A few hours later the session got even better when I managed to land a stunning old carp called The Leney at 28lb, really proving to me the baiting prior to the session really was worth the extra effort - to have three carp like that in one session from a really difficult lake was a major result for me.


When targeting big carp there are a couple approaches that I use; one being to sit it out in known big fish swims or areas that have produced the big fish in the past, even though this may mean you have to have accept you will not catch as many as you could but you feel in the best position to catch your target fish.

The other tactic I tend to use more often than not is to play the numbers game - by this I mean catch as many carp as I can. I personally feel that when you are catching you will always feel that bit closer to catching the ones you want, you know everything like your rig and bait is working, your confidence is high and also you are putting the percentages in your favour.

There will always be a time where you feel like you could most of the lakes stock twice over before catching the one you want, so in situations like that I would be inclined to use the sitting out tactic in an unfavoured area or an area that has produced the big ‘un in the past.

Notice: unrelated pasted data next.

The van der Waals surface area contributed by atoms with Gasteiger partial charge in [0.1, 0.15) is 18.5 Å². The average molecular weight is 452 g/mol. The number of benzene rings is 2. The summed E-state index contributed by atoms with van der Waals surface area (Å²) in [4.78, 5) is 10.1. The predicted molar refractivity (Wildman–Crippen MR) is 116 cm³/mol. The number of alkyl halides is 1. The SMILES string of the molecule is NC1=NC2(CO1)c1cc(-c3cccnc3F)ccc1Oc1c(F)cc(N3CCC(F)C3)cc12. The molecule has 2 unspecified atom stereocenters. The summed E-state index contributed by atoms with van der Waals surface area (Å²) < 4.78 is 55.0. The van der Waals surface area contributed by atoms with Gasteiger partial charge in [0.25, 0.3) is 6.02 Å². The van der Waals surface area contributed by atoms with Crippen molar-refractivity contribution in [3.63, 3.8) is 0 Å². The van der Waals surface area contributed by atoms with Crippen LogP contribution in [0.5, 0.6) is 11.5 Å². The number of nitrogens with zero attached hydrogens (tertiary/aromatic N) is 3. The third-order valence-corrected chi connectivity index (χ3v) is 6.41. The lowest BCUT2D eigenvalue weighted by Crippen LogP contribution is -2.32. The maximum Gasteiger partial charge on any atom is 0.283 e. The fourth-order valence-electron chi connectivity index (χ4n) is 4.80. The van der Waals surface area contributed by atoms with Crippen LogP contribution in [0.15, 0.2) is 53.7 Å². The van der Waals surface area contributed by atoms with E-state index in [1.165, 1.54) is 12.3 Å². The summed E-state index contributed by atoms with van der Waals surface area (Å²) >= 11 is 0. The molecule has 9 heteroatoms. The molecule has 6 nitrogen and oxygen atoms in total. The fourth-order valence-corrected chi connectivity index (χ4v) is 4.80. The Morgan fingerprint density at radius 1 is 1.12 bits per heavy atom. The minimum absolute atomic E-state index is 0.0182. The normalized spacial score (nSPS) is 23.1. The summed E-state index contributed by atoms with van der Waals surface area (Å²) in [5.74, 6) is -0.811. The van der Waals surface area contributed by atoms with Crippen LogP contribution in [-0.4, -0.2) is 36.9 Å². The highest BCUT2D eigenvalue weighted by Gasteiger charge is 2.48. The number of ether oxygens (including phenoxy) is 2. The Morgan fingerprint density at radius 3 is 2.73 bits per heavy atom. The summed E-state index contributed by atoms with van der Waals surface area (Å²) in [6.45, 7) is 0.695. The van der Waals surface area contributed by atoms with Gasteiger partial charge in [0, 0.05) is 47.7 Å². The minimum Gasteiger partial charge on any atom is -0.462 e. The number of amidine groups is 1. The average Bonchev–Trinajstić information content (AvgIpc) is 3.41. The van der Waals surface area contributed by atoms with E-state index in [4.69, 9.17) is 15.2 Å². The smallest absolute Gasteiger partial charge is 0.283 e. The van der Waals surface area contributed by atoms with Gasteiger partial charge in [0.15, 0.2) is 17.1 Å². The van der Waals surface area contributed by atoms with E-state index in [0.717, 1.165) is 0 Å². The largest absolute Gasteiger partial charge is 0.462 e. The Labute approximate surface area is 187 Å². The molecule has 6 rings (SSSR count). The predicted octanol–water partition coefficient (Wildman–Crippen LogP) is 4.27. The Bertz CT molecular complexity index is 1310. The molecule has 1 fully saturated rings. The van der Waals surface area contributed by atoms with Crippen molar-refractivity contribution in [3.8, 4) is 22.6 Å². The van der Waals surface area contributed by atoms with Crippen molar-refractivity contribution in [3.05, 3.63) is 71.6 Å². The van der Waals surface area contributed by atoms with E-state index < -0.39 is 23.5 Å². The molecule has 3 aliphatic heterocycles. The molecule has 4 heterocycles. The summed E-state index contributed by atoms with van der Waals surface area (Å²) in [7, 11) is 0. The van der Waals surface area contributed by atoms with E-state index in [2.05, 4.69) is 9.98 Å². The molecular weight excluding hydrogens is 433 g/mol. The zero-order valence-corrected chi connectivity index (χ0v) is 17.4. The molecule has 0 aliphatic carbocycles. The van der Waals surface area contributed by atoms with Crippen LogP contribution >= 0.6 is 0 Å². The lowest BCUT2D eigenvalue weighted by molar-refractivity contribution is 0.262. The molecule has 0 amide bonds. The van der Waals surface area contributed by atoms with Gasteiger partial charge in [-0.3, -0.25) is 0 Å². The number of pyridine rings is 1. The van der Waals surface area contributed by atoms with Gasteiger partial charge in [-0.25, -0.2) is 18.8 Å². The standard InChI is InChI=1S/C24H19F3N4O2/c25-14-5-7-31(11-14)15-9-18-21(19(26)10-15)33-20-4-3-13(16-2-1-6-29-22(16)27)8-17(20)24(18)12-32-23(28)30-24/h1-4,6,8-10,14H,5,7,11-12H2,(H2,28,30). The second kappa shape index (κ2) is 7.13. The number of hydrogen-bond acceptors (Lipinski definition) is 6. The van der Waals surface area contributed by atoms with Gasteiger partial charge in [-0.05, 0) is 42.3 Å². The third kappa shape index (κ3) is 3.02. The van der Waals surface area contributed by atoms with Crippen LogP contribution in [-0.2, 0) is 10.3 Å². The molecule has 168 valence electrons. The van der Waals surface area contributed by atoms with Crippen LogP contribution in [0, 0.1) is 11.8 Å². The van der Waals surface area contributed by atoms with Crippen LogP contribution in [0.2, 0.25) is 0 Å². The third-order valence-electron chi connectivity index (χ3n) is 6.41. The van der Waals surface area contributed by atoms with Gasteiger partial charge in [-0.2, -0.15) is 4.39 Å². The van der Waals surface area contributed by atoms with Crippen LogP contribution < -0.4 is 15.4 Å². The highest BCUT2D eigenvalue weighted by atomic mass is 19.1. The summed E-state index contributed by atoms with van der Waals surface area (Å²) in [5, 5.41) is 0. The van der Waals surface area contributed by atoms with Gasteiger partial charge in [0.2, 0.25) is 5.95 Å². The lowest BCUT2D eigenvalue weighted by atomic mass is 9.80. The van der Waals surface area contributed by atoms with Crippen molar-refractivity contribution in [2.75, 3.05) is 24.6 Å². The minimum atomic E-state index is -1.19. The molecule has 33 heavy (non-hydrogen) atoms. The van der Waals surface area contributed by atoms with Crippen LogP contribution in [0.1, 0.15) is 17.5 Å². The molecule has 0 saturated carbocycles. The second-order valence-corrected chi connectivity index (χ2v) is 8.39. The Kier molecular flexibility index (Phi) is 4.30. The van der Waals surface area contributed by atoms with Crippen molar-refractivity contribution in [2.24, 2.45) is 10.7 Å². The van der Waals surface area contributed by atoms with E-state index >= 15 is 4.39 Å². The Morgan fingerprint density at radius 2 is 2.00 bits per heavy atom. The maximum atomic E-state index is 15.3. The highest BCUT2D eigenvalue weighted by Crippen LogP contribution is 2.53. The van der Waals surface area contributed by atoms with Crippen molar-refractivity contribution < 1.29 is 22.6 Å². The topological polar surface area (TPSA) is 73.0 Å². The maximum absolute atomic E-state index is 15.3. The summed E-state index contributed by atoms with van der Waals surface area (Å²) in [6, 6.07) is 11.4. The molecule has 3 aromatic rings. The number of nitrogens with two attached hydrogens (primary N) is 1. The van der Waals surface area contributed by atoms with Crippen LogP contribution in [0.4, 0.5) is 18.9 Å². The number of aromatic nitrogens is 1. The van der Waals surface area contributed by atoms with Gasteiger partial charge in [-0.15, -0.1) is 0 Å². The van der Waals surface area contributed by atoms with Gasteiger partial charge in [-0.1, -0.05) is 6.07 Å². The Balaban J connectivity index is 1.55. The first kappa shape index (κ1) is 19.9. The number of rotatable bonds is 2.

But if I am starting out on most lakes I will always try and catch as many as I can. By getting on the fish, moving swims and getting bites on lakes where 4-5 carp a year is a good season, if you can then catch that amount or much more your odds of catching the ones you want will increase drastically.


Mentality is a huge part of targeting big hard to catch carp, as you are generally fishing lower stocked lakes the bites can be few and far between. The important thing to remember is to stick to what you know that works, the worst thing to do when going through spells of inactivity is to start changing things as it is part and parcel of fishing the lower stocked venues.

It's is not always going to happen every time you go and that just drives you to try harder the next time, having rigs and bait you are confident and sticking to them is very important - it's all about putting them in the right place at the right time.